What is Cryptolocker?
Cryptolocker is a type of malware that encrypts files on your device and network and holds them for ransom.
History of Cryptolocker
Cryptolocker was especially prevalent between September 2013 and May 2014. It successfully extorted around $3B dollars. This piece of malware was successfully taken down via Operation Tovar. During this operation, a security company obtained the Cryptolocker keys database and developed an online tool that helped to decrypt the files without victims having to pay the ransom.
However, even though Cryptolocker is no longer a threat, ransomware attacks have been prevalent in the last few years and caused great damage. New ransomware forms have emerged that rely more on targeted attacks rather than a wide distribution model.
How does Cryptolocker work?
Cryptolocker belongs to the ransomware family of viruses. It utilized a trojan to intercept Windows devices. Cybercriminals spread this malware via phishing emails and by using the existing Gameover ZeuS botnet. Users usually contracted it by opening seemingly innocent email attachments.
Once activated, Cryptolocker performs similarly to other types of ransomware — it scans your system for valuable files and then encrypts them by using asymmetric encryption. This two-key system encrypts the files with a public key, while a cybercriminal has the private decryption key. A victim then gets the message to pay a certain amount of money to decrypt the files.
In cases when asymmetric encryption is used for legitimate purposes, both the sender and the receiver share the same public key, while at the same time, each has their own private keys to decrypt the data. In the case of Cryptolocker, cybercriminals own both public and private keys. So it is really difficult to crack the files encrypted by Cryptolocker.
How to detect Cryptolocker
Here are a few signs of a possible Cryptolocker attack:
- A large number of abnormal file executions such as file renames, creation of new files and similar ones.
- Traffic anomalies, for example, your software connecting to some dodgy websites, or an increased traffic volume.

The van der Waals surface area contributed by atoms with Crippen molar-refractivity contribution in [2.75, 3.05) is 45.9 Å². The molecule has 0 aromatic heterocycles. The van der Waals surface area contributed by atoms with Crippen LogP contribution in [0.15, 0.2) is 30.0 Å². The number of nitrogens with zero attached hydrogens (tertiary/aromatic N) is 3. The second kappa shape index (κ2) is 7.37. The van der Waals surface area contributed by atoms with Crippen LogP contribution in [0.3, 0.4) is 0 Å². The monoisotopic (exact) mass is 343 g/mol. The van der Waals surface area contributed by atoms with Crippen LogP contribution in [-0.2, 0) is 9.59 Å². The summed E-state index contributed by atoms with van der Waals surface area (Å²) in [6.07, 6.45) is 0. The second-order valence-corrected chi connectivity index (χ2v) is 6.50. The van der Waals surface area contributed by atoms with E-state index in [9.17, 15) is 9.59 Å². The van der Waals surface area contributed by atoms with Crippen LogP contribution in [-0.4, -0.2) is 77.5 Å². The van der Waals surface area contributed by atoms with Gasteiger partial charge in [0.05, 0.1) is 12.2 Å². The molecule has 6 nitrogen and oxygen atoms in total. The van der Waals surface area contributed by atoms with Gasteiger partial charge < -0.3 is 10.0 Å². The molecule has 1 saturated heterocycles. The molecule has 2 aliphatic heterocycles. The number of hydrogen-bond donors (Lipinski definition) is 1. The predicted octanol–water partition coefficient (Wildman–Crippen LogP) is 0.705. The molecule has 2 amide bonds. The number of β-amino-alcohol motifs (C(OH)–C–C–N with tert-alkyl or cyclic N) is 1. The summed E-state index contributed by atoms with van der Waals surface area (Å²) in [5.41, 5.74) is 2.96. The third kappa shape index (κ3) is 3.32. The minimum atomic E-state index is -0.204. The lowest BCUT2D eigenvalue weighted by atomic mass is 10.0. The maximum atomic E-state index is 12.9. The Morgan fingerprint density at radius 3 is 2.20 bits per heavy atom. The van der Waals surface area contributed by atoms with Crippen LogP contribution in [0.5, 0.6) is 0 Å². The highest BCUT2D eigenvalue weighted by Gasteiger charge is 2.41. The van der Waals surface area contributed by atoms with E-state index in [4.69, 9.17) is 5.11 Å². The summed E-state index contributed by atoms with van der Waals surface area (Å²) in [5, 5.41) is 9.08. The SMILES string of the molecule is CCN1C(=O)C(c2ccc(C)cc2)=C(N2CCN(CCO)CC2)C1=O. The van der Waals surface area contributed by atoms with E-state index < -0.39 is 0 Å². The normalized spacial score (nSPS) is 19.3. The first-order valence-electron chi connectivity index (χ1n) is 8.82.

- Suspicious Application Programming Interface calls. Check whether your files don’t execute any suspicious API commands.
While security software can help you to discover ransomware early in the process, it is pretty difficult to identify such malware in its later stages. Usually, you need qualified security professionals to detect ransomware in its advanced stages.
How to remove Cryptolocker
It’s difficult to remove Cryptolocker yourself — to do so, you need antivirus software to locate the malware and root it out. However, when Cryptolocker is active, and you have already seen a ransom note, you cannot do much.
Here are our tips on how to remove malware from various operating systems:
How to prevent Cryptolocker
Here are a few tips on how to prevent Cryptolocker and other similar ransomware:
- Use premium security software and regularly update it for the most up-to-date database.
- Don’t click on suspicious attachments, links, banners, or messages, as this is the primary method for malware dissemination.
- Don’t open files from unknown senders, because Cryptolocker can potentially spread through files with double extensions. If you open the malicious file, the hidden extension runs and executes the malware.
- Don’t download software from dodgy, unofficial websites. It’s better to use safe, official sources.
- Back up your data. In this case, you will be less vulnerable to ransomware attacks.
- Don’t share your sensitive information on social networks. This can attract cybercriminals and provide them with valuable data.
- Use a VPN. While a VPN itself won’t protect you from ransomware that’s already inside and active, NordVPN’s special features such as Threat Protection can be great prevention and safeguard you from clicking on malicious links and ads.